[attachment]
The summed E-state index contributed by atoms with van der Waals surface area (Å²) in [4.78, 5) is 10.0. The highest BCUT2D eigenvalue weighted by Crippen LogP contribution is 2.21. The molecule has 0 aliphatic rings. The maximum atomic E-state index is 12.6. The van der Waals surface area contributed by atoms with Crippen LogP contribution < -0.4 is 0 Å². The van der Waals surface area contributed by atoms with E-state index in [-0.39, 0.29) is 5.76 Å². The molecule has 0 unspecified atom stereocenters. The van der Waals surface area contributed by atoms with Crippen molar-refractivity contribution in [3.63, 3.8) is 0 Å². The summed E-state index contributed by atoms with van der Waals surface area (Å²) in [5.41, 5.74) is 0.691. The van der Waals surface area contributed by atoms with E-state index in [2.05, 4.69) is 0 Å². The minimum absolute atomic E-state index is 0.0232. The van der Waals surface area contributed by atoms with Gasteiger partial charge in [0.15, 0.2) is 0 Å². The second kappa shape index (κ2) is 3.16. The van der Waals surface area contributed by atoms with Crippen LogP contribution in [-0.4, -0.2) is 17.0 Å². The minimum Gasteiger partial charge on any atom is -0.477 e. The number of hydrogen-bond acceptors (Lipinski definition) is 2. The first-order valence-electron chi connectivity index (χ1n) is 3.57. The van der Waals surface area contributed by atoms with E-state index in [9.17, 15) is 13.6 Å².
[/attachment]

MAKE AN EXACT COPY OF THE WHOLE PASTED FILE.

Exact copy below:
The summed E-state index contributed by atoms with van der Waals surface area (Å²) in [4.78, 5) is 10.0. The highest BCUT2D eigenvalue weighted by Crippen LogP contribution is 2.21. The molecule has 0 aliphatic rings. The maximum atomic E-state index is 12.6. The van der Waals surface area contributed by atoms with Crippen LogP contribution < -0.4 is 0 Å². The van der Waals surface area contributed by atoms with E-state index in [-0.39, 0.29) is 5.76 Å². The molecule has 0 unspecified atom stereocenters. The van der Waals surface area contributed by atoms with Crippen molar-refractivity contribution in [3.63, 3.8) is 0 Å². The summed E-state index contributed by atoms with van der Waals surface area (Å²) in [5.41, 5.74) is 0.691. The van der Waals surface area contributed by atoms with E-state index in [2.05, 4.69) is 0 Å². The minimum absolute atomic E-state index is 0.0232. The van der Waals surface area contributed by atoms with Gasteiger partial charge in [0.15, 0.2) is 0 Å². The second kappa shape index (κ2) is 3.16. The van der Waals surface area contributed by atoms with Crippen LogP contribution in [-0.4, -0.2) is 17.0 Å². The minimum Gasteiger partial charge on any atom is -0.477 e. The number of hydrogen-bond acceptors (Lipinski definition) is 2. The first-order valence-electron chi connectivity index (χ1n) is 3.57. The van der Waals surface area contributed by atoms with E-state index in [9.17, 15) is 13.6 Å².